May 3 1855
Rev. S. S. Jocelyn
Your letter of the 13th ult came to hand to day. Accept of our most sincere thanks for it-its kind words of advice, encouragement & sympathy; and for the Drft of $100 it contained. We feel relieved. Shall first pay what I owe; then make the remainder of the hundred dollars last as long as possible in meeting our real wants. If God in his Providence smiles we think we can get along comfortable till next fall without further help, or aid from the A. M. A. Shall try. My wife now takes in sewing & washing- will continue to do so if we find it necessary. Please omit this last fact, if you publish any thing from this letter in the paper. My son is quite a help-works well. We have taken pains to get a garden started. It was very dry for a time. Spring here, it is said, is some six weeks later than usual. The weather generally was, untill about a fortnight since, cold, windy, & dry. Since then it has been warmer. Grass is now up
so that there is an abundance of feed for cattle & horses. We had no rain until the last day of April. Yet the grass was quite green on most of the prairies. Such is the nature of the soil here, that the grass greens although there had been almost no rain for nearly a year. On the first of May we had a first rain. My garden was made in fresh loose soil. Potatoes & other things are coming up before the rain. They now look well. This, to my family, who have had no vegitables scarely since we left Ohio, is very cheering. All are in good health, cheerful & happy.
Our Sunday School is to be organized sabbeth after next. We need books much-shall contribute among ourselves what we can for the purpose of procuring a library. On account of the absence of one or two of our principle men we have not yet organized a church. Shall do it as soon as circumstances will admit. I expect to preach here, & in this vicinity about one half of the time. 12 miles from here once in four weeks-The remainder of the time in destitute places wherever I shall find them. Expect occasionally to take several weeks together & make longer tours searching out the destitute places.
Brother Finch lives near me. I have not yet had the pleasure of hearing him
preach, but had frequent interviews with him-esteem him as a christian brother
& minister- his
spirit seems good. We held a consultation today with regard to the best method of introducing the gospel & establishing a Sunday School in a destitute settlement- part Missourians- some of them free soilers- part from Ohio, Indiana, Ill, Iowa, with a sprinkling of Eastern men.- Most of them rather of the poorer & more ignorant class. We have each preached once there- were well received & we now think of making regular appointments & trying to start a Sunday School. We have had three deaths in our neighborhood within a short time. Two of them were ladies- died soon after confinement- both left a number of children. One was a campbellite- the other did not, so far as I could learn ever profess religion- both were from Iowa. The other person that died was a child, only a few months old- The family were but recently from Utica N. Y. The child was sick when they arrived here. One lady now lies low with consumption-is from Indiana- is a professing christian- a congregationalist. Her mind has been somewhat dark- her family lies heavy on her mind- her husband is not pious- she has two little children. I recently, at her request, preached at her house,- though suffering great pain She gave good attention during the discourse. Said as I left she felt much refreshed by it. I hope to see her again on the morrow. The husband, though a very wicked man, seems kind to her, & urges me to come & see his wife & talk & pray with her as often as I can.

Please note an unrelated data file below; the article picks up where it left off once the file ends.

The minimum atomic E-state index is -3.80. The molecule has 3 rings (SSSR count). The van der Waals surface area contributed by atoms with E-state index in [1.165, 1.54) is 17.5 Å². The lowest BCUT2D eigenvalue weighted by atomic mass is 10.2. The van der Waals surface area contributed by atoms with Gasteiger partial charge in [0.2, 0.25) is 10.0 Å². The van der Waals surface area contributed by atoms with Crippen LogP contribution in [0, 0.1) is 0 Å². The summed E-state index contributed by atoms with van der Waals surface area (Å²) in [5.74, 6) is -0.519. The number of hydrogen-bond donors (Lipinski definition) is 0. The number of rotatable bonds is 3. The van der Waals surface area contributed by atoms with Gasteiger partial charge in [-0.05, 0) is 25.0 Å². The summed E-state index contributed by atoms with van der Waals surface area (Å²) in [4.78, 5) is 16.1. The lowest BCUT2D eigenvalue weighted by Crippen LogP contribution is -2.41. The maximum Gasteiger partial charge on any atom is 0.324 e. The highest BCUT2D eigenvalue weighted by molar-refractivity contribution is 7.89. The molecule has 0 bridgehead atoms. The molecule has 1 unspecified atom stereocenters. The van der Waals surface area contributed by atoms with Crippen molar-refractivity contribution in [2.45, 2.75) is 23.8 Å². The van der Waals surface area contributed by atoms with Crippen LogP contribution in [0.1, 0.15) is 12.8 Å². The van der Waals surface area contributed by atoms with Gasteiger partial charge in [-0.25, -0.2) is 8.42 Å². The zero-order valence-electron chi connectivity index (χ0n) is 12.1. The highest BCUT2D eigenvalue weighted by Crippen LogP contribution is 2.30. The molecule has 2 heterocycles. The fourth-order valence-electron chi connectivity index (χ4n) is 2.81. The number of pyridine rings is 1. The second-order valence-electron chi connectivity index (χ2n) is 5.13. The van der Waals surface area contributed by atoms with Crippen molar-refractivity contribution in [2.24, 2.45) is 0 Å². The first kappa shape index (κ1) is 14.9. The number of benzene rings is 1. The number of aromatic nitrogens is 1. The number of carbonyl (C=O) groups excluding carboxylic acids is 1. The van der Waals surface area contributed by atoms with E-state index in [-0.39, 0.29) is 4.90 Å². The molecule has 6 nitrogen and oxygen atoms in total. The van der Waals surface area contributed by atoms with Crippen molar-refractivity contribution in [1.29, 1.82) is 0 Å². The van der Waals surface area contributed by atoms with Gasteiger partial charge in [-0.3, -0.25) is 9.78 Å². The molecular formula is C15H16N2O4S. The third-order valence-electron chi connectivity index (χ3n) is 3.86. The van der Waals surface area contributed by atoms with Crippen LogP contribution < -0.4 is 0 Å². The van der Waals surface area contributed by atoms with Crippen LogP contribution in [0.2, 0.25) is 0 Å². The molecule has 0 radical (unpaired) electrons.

Emigrants still come in large numbers. Settlements are fast faring throughout all this region. While by far the largest portion of the Emigrants are from the free-States, yet many are coming from the Slave States. Only a few, however, will yet venture to bring their slaves- and those that do, so far as I know, have brought but one, or two at the most. They manifestly feel that it is not safe. Some from the Slave States are also anti Slavery. Among the Eastern men- more of them than any other class, for some reason- get discouraged & go back disheartened & dissatisfied. I fear too many of them have come here under the pressure of wrong motives. They either come to speculate, to stay if all things right or easy- etc- But not to toil on & to make sacrifices for the gospel & for the slaves. But do not understand me to all, or to larger portion that come from the East. Many of our most firm, reliable & self-sacrificing men are from the East.- Men who have enlisted for life, or during the war. They do not expect to turn back. This is the kind of men we want. Those that turn the back are not the kind of men we want. I would not, if I could, persuade such men to stay here-- they would discourage us in the day of battle. Those who would come from more monied considerations, or who are fearful or faint-hearted, had better not come & would do us a favor to stay away.
I have received a circular from you or Bro. Tappan. Shall endeavor to do what I can for the Association & the paper.
Please send one copy of the Amer-Mis- to O. C. Brown, Kansas City, Jackson Co, Mo. I have not yet received the April no. of the Amer. Mis. My interest in the A. M. A. and its objects strenghtens from time to time.
Yours as ever,
S. L. Adair